It would be easy to disentangle religious themes and predicaments from the stories and characters found in the television shows and films. But even more intriguing are the various ways viewers entangle themselves in Star Trek realities that have nothing to do with scripts or special effects, but everything to do with religious frames of reference and sacred content that offer fulfilling ritual activity, bonds of kinship, and means to personal regeneration. Star Trek conventions, to take but one example of fans blurring the lines between joyful entertainment and religious engagements, are unique gatherings where many followers seek and find meaningful, sometimes funny, but also frequently sad, human experiences.

Numerous observers, commentators, and participants use religious language to describe the actions and investments surrounding these conventions. For some it is tied to being with family, identifying with and experiencing an ideal form of community; for some it is immersion in an alternate reality, closer to utopia than the disordered, chaotic worlds left behind; and for some it is on the order of pilgrimage, a journey outside of ordinary time and space, filled with lasting memories, joyful encounters, and embodied transformations. Attending these gatherings inspires legions of fans who realize that even though pilgrims must always, eventually, go back home, there is a variety of ways to keep the Star Trek universe in their own homes, enfolded into the elemental fabric of everyday life.

Conventions are only one means to routinize Star Trek investments for dutiful followers. The Las Vegas Hilton has capitalized on these investments that for some verge on the spiritual but for all converge on the dollar. “Star Trek: The Experience” is a special Las Vegas attraction that beckons viewers to become part of the Star Trek universe through the magic of state-of-the-art technology on special missions like “Klingon Encounter” or through a spellbinding backstage tour, “The Experience: Secrets Unveiled,” to see firsthand the technological mysteries behind the $70 million attraction.

But even more revealing are the wedding packages available to participants who take the fantasy seriously enough to exchange wedding vows in sacred space—the bridge of the USS Enterprise—and in the presence of sacred garments—Starfleet garb on the presiding officiates. God may or may not be invoked in these ceremonies, but you can rest assured Borgs, Klingons, and crew members will be on hand, in the flesh and in flashy costumes.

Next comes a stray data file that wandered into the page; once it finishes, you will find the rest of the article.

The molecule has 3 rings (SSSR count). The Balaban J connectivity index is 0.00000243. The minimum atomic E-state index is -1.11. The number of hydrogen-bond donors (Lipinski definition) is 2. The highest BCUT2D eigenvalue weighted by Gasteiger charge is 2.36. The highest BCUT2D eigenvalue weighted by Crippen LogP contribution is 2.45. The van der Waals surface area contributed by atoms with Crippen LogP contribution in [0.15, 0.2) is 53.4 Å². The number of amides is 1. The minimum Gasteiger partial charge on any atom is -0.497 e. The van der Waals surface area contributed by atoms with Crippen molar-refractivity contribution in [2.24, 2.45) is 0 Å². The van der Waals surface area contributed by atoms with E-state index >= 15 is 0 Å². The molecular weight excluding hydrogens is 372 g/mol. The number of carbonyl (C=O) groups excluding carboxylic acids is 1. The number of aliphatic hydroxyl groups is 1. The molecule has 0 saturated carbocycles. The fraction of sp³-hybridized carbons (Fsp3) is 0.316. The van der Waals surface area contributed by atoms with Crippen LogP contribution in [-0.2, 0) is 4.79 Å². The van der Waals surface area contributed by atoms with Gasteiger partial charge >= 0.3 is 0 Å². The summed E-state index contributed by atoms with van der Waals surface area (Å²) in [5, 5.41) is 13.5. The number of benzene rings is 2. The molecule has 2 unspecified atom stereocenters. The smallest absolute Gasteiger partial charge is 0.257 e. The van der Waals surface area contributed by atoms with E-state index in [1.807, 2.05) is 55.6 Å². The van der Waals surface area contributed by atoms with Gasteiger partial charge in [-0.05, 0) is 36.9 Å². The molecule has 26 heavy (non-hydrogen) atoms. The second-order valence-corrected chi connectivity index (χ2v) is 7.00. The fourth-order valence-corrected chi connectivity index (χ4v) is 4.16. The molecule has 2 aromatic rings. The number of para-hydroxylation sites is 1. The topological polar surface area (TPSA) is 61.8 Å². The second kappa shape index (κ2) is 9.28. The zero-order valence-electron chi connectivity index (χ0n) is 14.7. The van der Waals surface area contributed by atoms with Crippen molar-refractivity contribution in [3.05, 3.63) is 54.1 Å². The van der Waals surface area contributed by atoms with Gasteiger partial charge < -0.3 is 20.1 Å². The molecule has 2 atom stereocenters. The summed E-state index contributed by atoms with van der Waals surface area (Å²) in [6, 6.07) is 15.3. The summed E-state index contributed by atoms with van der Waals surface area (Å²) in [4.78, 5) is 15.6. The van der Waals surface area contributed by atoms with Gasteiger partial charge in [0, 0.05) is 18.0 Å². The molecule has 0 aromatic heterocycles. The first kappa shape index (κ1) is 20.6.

Death, like marriage, is a rite of passage that highlights and regenerates sacred commitments and identities for individuals and communities. For followers of Star Trek, the ritual actions and mythic language employed after beloved cast members die are particularly poignant and unequivocally religious. When James Doohan (“Scotty”) died in 2005, the grief across the community was both palpable and immeasurable, leading to spontaneous and organized forms of mourning that moved the faithful to demonstrate the depth of their sorrow. A public memorial service is planned at Vandenberg Air Force Base before his ashes are shot out into space, the final frontier, on board a Falcon 1 Rocket—the same destiny as Roddenberry’s remains. Close to ten thousand tributes have been posted at a website devoted to Doohan, whose role as chief engineering officer clearly inspired many to love science and see hope for the future.

Doohan the man was fated to die, though his spirit lives on for many. Star Trek, too, is not bound by the material forces that give life in the world of entertainment—flesh and blood, sets and costumes, scripts and cameras—but instead, miraculously acquires a limitless afterlife unbound by the material world, supernaturally vital and vibrant in the lives of followers who continue to find inspiration and hope, community and well-being in this religious popular culture with or without God.

This essay is an excerpt from Gary Laderman’s forthcoming book, Godless in America: Religious Cultures in Modern Society, Basic Books, 2008.



 © 2006 Emory University